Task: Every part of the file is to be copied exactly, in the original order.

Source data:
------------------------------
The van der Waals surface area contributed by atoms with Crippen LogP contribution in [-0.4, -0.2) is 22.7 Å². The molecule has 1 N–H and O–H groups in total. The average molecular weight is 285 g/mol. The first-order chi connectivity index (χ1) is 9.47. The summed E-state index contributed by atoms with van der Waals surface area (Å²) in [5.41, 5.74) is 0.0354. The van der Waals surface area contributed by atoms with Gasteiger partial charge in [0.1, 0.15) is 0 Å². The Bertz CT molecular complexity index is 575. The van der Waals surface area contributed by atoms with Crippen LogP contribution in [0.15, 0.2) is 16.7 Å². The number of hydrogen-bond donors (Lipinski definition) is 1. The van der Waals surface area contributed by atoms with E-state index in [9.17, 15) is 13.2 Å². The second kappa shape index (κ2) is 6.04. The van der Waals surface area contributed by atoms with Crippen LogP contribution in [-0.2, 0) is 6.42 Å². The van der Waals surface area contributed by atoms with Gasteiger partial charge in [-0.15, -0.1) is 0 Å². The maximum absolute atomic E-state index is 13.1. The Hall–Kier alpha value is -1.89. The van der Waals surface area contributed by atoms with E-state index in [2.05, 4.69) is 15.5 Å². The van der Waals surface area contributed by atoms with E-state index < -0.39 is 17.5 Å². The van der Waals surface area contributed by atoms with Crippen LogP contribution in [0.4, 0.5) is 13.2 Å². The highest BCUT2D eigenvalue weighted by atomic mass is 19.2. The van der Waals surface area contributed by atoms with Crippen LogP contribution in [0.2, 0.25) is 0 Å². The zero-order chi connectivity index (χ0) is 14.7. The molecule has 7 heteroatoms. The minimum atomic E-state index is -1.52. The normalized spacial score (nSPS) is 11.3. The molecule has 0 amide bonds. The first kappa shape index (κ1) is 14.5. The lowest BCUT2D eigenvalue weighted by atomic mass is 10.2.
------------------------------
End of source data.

The van der Waals surface area contributed by atoms with Crippen LogP contribution in [-0.4, -0.2) is 22.7 Å². The molecule has 1 N–H and O–H groups in total. The average molecular weight is 285 g/mol. The first-order chi connectivity index (χ1) is 9.47. The summed E-state index contributed by atoms with van der Waals surface area (Å²) in [5.41, 5.74) is 0.0354. The van der Waals surface area contributed by atoms with Gasteiger partial charge in [0.1, 0.15) is 0 Å². The Bertz CT molecular complexity index is 575. The van der Waals surface area contributed by atoms with Crippen LogP contribution in [0.15, 0.2) is 16.7 Å². The number of hydrogen-bond donors (Lipinski definition) is 1. The van der Waals surface area contributed by atoms with E-state index in [9.17, 15) is 13.2 Å². The second kappa shape index (κ2) is 6.04. The van der Waals surface area contributed by atoms with Crippen LogP contribution in [-0.2, 0) is 6.42 Å². The van der Waals surface area contributed by atoms with Gasteiger partial charge in [-0.15, -0.1) is 0 Å². The maximum absolute atomic E-state index is 13.1. The Hall–Kier alpha value is -1.89. The van der Waals surface area contributed by atoms with E-state index in [2.05, 4.69) is 15.5 Å². The van der Waals surface area contributed by atoms with E-state index < -0.39 is 17.5 Å². The van der Waals surface area contributed by atoms with Crippen LogP contribution in [0.4, 0.5) is 13.2 Å². The highest BCUT2D eigenvalue weighted by atomic mass is 19.2. The van der Waals surface area contributed by atoms with Crippen LogP contribution in [0.2, 0.25) is 0 Å². The zero-order chi connectivity index (χ0) is 14.7. The molecule has 7 heteroatoms. The minimum atomic E-state index is -1.52. The normalized spacial score (nSPS) is 11.3. The molecule has 0 amide bonds. The first kappa shape index (κ1) is 14.5. The lowest BCUT2D eigenvalue weighted by atomic mass is 10.2.